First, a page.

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KDIS to be a knowledge hub for key issues, says Dean YOU

23 Oct, 2018 News Center 1,076

Professor YOU, Jong-Il is known to be one of KDI School’s notable professors and an outstanding researcher on topics like Economic Development, Macroeconomics, etc. The Globe had a wonderful opportunity to have a friendly dialogue with Professor YOU, and take a peek into a day in his life. While capturing one of his usual days at KDIS, we were convinced that he is not only modest and diligent but also a thorough professional. Dean YOU let us get to know about his vision for KDI School, and his thoughts on pressing issues and leadership.

You are one of the founding members of KDI School. But is there any aspect of your career, before you became a founding member, that you wish to share with our audience?

When I was young I was interested in social justice. I could not stand the injustices that prevailed both in Korea, and the world.  Although my major was Science, I thought that Economics, for me, is the best way of understanding the causes and structure of injustices. Then, I became an economist. I have been a professor at KDIS since 1998, specializing in Macroeconomics and Development Policy. Teaching at KDIS has been the most enjoyable part of my working period because it has a wonderful vision of being a global-oriented, top-notch policy school.

Dean YOU arriving at KDIS from the Campus Housing (8:40 a.m.)

What are the key projects of KDIS that you would like to push for the next 3 years?

First of all, I want to provide a better environment in terms of living conditions and better education for our students. Even if it is not done very quickly, creating a new school cafeteria with various international foods and improving the campus housing facilities with supporting services are of high priority. Moreover, I will be focusing on the improvement of education by updating the curriculum and upgrading the teaching methods in order to follow the rapid change in this century of fusion and multi-disciplinary learning. I want to make KDIS a kind of knowledge hub for some key issues, including development policy, based on a comparative analysis of the Korean development experience, project evaluation, and implications of new technologies.

Dean YOU has lunch with a student at school cafeteria (12:20 p.m.)

What are the main challenges for KDIS in order to become a world-class development and public policy graduate school?

Relocation to Sejong poses big challenges in terms of recruiting faculty members and students, and also a connection with the rest of the world. If we look at the past, KDIS was quite a unique institute, but other universities are increasingly trying to emulate what we do. Therefore, we face growing competition among Public Policy schools. Our dependence on government support is an advantage, but at the same time, it places a constraint on what we want to do. I am trying to carry out a big fundraising campaign so that we can secure the resources to create more innovative ideas.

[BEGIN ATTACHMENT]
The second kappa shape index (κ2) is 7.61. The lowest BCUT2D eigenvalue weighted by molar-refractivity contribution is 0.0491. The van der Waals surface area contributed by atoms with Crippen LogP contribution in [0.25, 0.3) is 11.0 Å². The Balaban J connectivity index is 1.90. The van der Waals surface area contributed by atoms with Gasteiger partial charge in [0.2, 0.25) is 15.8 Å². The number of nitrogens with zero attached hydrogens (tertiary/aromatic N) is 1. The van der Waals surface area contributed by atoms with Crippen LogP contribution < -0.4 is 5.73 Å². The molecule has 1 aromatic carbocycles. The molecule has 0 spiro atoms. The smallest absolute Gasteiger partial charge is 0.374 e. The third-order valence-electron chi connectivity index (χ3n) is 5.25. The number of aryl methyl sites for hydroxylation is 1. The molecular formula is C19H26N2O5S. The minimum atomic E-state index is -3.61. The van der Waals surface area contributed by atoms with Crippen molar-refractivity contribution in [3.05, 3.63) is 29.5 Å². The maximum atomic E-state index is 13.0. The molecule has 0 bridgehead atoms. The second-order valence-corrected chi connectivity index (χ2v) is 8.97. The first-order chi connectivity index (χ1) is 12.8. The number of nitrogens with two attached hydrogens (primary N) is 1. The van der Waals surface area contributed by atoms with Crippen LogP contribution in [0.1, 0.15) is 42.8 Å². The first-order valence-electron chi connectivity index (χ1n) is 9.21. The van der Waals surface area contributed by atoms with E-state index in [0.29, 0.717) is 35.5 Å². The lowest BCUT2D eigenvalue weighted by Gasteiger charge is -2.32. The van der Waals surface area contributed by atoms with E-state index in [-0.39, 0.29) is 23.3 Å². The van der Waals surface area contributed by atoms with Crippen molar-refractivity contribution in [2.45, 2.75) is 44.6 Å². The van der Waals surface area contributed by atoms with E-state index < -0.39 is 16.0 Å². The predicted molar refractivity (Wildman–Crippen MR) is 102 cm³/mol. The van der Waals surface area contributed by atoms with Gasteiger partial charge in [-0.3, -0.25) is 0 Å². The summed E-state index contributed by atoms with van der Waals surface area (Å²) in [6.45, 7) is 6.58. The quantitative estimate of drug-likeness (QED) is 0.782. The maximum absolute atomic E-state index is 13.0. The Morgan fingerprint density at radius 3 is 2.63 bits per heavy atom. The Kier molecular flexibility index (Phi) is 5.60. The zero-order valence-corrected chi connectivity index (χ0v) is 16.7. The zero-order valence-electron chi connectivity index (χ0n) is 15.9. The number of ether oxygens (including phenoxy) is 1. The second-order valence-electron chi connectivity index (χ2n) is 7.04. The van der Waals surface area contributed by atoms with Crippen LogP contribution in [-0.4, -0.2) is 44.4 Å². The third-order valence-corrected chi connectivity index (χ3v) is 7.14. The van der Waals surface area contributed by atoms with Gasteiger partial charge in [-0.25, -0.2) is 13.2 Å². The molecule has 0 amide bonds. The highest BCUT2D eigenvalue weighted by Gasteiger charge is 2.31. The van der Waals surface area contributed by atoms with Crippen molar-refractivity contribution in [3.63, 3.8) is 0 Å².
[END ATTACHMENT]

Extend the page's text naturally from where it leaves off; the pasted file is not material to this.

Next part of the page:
Dean YOU has a meeting with staff members (1:40 p.m.)

What role do you believe KDIS can take in the Korean reunification process?

A majority of Koreans are eager to see reunification, but it is going to be a long-term process. At the moment, an immediate objective is to soften the nuclear crisis and establish peaceful relations. We are very hopeful provided that the current process of inter-Korean reconciliation and cooperation keep moving forward.

Obviously, KDIS plays a central role in capacity-building, not only for North Korean officials but also businessmen. As long as they haven’t had much experience in learning about private entrepreneurship for efficient management, our school may provide advanced training and workshops. We may also help North Korean officials in terms of designing reform policies, and giving them some advice. Actually, there is also a possibility to bring the North Korean young people here and have them study alongside our other students in the upcoming future, but that is going to take some more time.

Dean YOU is busy in the office (3:30 p.m.)

What are the essential elements of great leadership?

There is no scientific definition as to what leadership is. Regarding my personal views, basically, I think the key elements of leadership are vision and judgment, which means that a good leader should provide a clear vision for the future to all members of the organization. He has to be able to decide what are the things that are needed to be done, which we call as the judgment process. Even if you have a great vision but you do wrong things, you are not going to realize your vision.

Dean YOU ends the working day exchanging a few words with a colleague (6:20 p.m.)

By Feruza ALIKULOVA (2018 MPM, Uzbekistan)
Photos by Wesam HAMDI (2018 MPP, Egypt)